Southern Greater Glider

Petauroides volans Southern Greater Gliders are one of five gliding possum species found in the New England region; the other four are Petaurus australis Yellow-bellied Glider, Acrobates pygmaeus Feather-tailed Glider, Petaurus breviceps Sugar Glider 5 (above) and Petaurus norfolcensis Squirrel Glider.

All but the Yellow-bellied Glider can be seen here in the Museum – can you find them when you visit?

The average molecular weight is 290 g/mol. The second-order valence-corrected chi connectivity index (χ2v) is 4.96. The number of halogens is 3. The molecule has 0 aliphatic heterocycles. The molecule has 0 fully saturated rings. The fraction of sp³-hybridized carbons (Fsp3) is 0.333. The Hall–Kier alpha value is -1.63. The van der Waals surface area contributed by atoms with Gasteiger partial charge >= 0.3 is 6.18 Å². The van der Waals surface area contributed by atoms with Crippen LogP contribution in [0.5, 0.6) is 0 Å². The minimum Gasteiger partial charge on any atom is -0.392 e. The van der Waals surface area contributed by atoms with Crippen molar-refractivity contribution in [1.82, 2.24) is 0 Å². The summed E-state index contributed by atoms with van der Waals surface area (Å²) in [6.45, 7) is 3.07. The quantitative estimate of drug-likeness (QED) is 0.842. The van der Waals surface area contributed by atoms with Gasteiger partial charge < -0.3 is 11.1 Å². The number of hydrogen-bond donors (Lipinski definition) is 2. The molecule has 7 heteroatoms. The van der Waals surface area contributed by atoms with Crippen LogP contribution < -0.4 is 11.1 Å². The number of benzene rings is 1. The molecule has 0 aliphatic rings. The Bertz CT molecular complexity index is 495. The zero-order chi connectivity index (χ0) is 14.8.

Gliding in mammals has evolved six times, and three of these evolutionary events can be seen among New England Gliders. Sugar and Squirrel Gliders are ‘wrist-winged’ Gliders, because the gliding membrane called ‘patagium’, is attached to the forearm at the wrist. Greater Gliders have an elbow attachment, while the tiny Feather-tailed Glider has ‘elbow and knee’ attachment points. The smaller gliders are sap and nectar feeders, while the Greater Glider is a leaf-eater. Gliding helps all of these possums move efficiently through the forest in search of food.